Intro This is a question that seeks an extension of the answers at how-to-restrict-an-ssh-user-to-only-allow-ssh-tunneling
Problem Statement I have tried to implement the suggestion at the reference to create a user with no shell access but I could not connect to a tunnel in the name of that user.
Requirement I want to be able to have an unprotected remote computer (machine A) initiate a reverse tunnel back to my firewall. Machine A is a headless box with no user input. It is out in the wild and may be behind a firewall. My firewall (MyFW) is a linux machine and I have CLI root access.
I need Machine A to initiate a reverse ssh tunnel back to MyFW. Usually a local tunnel will be created on a user Machine C on the protected side of MyFW. The local ssh tunnel would connect to the reverse tunnel at MyFW as required.
If someone breaks into Machine A, and finds the reverse tunnel, I don't want them to be able use the reverse tunnel to gain access beyond the tunnel entrance (port) at MyFW.
What have I tried
I have used ssh and tunnels for some years, so I understand their general config and operation. For testing I setup 2 machines on my desk, machines A & B. Both are linux machines, neither is a firewall. The aim being to get the simplest setup working.
I started by creating ssh keys on machine A with:
In the usual way.
adding a user "tunnel" to the machine B acting as MyFW. The following commands were executed by another user with sudo.
useradd tunnel -m -d /home/tunnel -s /bin/true
The tunnel user does not have a password. I created a home dir because the above command does not.
I created ssh keys for the user tunnel and put them in the
I manually copied the public key from the remote machine A to the /home/tunnel/.ssh/authorized_keys file in the MyFW machine B.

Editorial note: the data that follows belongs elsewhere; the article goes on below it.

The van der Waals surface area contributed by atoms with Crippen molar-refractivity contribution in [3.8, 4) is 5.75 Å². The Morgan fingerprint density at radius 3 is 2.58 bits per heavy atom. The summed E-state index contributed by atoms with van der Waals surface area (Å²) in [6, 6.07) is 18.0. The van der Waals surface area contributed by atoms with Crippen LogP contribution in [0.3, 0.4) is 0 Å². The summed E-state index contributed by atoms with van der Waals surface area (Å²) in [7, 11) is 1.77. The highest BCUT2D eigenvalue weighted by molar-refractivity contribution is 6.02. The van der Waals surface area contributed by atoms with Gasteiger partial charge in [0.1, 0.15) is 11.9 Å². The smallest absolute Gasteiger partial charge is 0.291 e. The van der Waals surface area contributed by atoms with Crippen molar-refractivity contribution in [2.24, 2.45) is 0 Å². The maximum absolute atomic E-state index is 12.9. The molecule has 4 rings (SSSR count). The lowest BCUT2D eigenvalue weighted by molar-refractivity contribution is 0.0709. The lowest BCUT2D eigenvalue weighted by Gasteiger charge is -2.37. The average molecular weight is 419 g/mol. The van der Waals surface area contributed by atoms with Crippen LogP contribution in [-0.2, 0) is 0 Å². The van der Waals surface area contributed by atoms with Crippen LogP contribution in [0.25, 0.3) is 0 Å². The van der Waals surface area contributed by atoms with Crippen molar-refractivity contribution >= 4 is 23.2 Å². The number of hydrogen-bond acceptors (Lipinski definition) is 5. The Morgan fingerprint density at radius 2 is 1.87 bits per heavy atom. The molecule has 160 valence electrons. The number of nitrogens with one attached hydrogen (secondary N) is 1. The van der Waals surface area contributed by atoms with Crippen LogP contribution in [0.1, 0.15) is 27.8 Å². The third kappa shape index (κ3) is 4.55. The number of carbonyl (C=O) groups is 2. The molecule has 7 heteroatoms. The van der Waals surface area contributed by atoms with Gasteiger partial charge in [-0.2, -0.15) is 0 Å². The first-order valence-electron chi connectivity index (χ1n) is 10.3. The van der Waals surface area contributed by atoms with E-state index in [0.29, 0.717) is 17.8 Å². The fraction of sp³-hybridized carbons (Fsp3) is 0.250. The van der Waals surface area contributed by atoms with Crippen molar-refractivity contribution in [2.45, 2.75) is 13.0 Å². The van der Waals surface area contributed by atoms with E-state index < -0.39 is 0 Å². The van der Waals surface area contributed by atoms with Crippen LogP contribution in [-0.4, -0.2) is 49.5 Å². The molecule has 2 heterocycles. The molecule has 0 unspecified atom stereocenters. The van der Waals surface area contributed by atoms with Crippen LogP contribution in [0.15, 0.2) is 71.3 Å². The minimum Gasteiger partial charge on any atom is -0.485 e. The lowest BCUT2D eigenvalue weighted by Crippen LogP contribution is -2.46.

I set the values in the ssh config files:
The purpose of this was to create a user at the firewall, to create and link tunnels while blocking any access attempt by a hacker. There is nothing of value on the real remote Machine A so it wouldn't matter much if a hacker trashed it.
To test, I setup a local tunnel on the remote Machine A, then attempted to ssh from Machine A to MyFW.
This works for a normal 'user':
$ ssh -L 9022:localhost:222 [email protected]
$ ssh localhost -p 9022
As expected, the first command creates the tunnel. The 2nd command tunnels ssh to the CLI of the machine on the other end.
but this doesn't work for the restricted 'tunnel':
$ ssh -L 9222:localhost:222 [email protected]
$ ssh localhost -p 9222
The CLI reports that the connection closes. There is nothing I can see in the syslog to show what the problem is.
Given that the tunnel user doesn't have a shell, should I expect a tunneled ssh to work?? As I write this I think maybe not. How should I test the tunnel?
What am I doing wrong??
Can someone please try this out and post a set of working instructions or errors in mine.
How can a tunnel with a restricted user be tested?
The user tunnel account was created without a password. This caused problems using ssh because the tunnel account was reported locked.
It seems that creating an account without a password, in an attempt to stop password hacking (can't hack a password if it doesn't exist), is a bad idea and weakens security.